Brain neuroplasticity, including changes in hippocampal volume may be induced by treatments such as psychotropic medication, psychedelics, and psychological therapy. Malykhin et al. (2010) found that individuals who were being medicated with anti-depressants for major depressive disorder (MDD) had a larger hippocampus compared to individuals with MDD, who were not being medicated. De Vos, Mason and Kuypers (2021) findings indicated that psychedelics induce molecular and cellular adaptations related to neuroplasticity. Bossini et al. (2011) found both an increase in hippocampal volume and improvement in PTSD symptoms following treatment with Eye Movement Desensitisation and Reprocessing (EMDR). Later, Bossini et al. (2017) found that individuals treated for post-traumatic stress disorder using EMDR had significant changes in grey matter volume, post-intervention. Moreover, Porto et al. (2009) found that the neural circuits which regulate negative emotions and fear extinction were altered in those who responded to CBT treatment.
These exciting findings are still working their way through to clinical practice. In the future it may be possible to adjust interventions to consider such findings about individuals’ brain structures and cognitive health using some version of such technologies. For now, the use of such techniques requires a significant level of expertise. They are also time consuming, expensive and intrusive, which limit their applicability within everyday clinical practice.
Neuropsychology has developed over the last century as a way to integrate psychological observations of behaviour with neurological observations of the nervous system. Neuropsychological tests were originally designed to measure impairment in areas of cognition including attention, visual and verbal memory, learning, and mental flexibility known to be linked to a particular brain structure or pathway. More recently, interest has also turned to understanding the complex relationship between cognition and a range of mental health symptomatology. Desai and colleagues used the PHQ-9 and paired-associate learning, verbal reasoning, spatial working memory, and digit span tests to find that depressive symptoms negatively predict learning, working memory and verbal reasoning and may be either a risk factor or prodrome for cognitive decline. They also found that decline in attention predicts depressive symptoms (Desai et al., 2020).
This would suggest that a client presenting to therapy with depression, who is struggling to concentrate and who has reduced capacity to hold verbal information, may find limitations in their ability to benefit from therapy. In such cases, due care should be exercised in planning individually tailored sessions to facilitate the client’s learning and assimilation of new information, and in this way, maximise the benefit they can draw from therapy.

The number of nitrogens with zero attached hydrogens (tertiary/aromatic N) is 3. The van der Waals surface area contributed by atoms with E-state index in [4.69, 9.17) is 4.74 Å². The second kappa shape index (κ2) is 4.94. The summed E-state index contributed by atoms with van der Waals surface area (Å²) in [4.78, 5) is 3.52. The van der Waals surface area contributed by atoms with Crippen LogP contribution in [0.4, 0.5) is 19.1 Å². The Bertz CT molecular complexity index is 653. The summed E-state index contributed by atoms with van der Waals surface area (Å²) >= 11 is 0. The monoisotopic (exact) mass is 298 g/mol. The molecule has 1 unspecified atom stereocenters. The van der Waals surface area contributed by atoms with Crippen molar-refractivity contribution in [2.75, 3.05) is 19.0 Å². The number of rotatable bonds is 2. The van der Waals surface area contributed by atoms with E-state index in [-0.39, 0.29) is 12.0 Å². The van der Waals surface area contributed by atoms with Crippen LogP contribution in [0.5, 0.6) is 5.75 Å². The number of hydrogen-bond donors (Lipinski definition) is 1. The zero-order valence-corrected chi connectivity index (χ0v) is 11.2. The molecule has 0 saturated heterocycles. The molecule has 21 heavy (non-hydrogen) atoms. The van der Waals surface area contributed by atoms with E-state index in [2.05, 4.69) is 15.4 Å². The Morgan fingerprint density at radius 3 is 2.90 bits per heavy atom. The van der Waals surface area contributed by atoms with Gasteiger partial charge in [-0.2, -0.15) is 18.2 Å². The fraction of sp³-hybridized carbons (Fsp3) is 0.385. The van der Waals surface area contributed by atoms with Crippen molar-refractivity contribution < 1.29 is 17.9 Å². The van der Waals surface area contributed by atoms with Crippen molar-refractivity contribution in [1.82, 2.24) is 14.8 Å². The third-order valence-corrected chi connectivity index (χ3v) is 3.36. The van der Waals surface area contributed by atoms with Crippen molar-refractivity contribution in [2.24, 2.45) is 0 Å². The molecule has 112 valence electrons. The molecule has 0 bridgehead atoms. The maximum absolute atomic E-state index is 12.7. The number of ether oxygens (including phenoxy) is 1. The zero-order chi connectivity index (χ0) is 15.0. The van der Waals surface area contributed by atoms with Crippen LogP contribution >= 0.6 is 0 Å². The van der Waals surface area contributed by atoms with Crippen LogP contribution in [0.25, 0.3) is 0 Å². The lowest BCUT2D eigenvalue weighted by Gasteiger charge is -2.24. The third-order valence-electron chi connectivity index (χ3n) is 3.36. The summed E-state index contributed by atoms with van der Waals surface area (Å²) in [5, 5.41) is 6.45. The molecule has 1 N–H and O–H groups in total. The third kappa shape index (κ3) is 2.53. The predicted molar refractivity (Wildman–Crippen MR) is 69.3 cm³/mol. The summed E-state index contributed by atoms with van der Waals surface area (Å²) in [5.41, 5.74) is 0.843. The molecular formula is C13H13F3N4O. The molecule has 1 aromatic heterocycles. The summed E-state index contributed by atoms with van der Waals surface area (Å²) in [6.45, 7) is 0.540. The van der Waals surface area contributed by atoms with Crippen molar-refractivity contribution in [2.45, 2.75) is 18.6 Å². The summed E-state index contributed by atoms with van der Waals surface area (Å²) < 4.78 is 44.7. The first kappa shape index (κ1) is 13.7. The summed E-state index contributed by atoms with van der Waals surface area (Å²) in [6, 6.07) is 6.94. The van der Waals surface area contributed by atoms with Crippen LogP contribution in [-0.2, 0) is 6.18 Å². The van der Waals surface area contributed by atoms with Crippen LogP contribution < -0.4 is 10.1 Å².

For individuals with such difficulties, simple adaptations can be implemented during therapy to promote learning and processing of new information. This might include, presenting new information such as psychoeducation in a clearly structured and time-limited manner; ensuring the use of simple language in short sentences and avoiding the use of complex or technical terminology. In turn, this would be likely to translate into greater benefit for the client and their ability to engage in the process of therapy, whatever the chosen therapeutic approach.
Measuring cognitive function
Test batteries have been devised to measure global cognitive impairment and are mostly used to assess cognition in neurological disorders (e.g., brain injury, epilepsy, or stroke) and progressive conditions like dementias. Some of these batteries include the Repeatable Battery for the Assessment of Neuropsychological Status (RBANS) and the Wechsler Adult Intelligence Scale Fourth Edition (WAIS-IV). These tests have been typically administered individually by an expert examiner in a neutral and low stimuli environment. Many of these tests can be costly, as is the training required to be able to administer, score and interpret them.
Brief and economical pen and paper screening tests that are easier to use and do not require significant training have also been developed. For instance, the Mini-Mental State Examination (MMSE) widely used within memory clinic services, or the Montreal Cognitive Assessment (MoCA) validated to detect mild cognitive impairment (MCI) often observed after a blow to the head. These tools have been designed to measure gross cognitive impairment and have not been validated to detect subtle cognitive changes in the brain (Molloy & Standish, 1997). Despite this, studies using such cognitive measures have yielded encouraging results. For instance, Bernhardt et al. (2021) found improvements in depression and cognition in a cohort with major depressive disorder (MDD) using the Hamilton Depression Rating Scale (HDRS), the Beck Depression Inventory (BDI) and the Cognitive Basic Assessment (COGBAT) as outcome measures. He et al. (2019) used the MMSE together with tests measuring executive functioning, episodic memory and processing speed. They investigated the effectiveness of cognitive behavioural therapy (CBT) for improving both cognitive dysfunction and depressive symptoms associated with depression; and found improvements in cognition following CBT that remained a year post-treatment.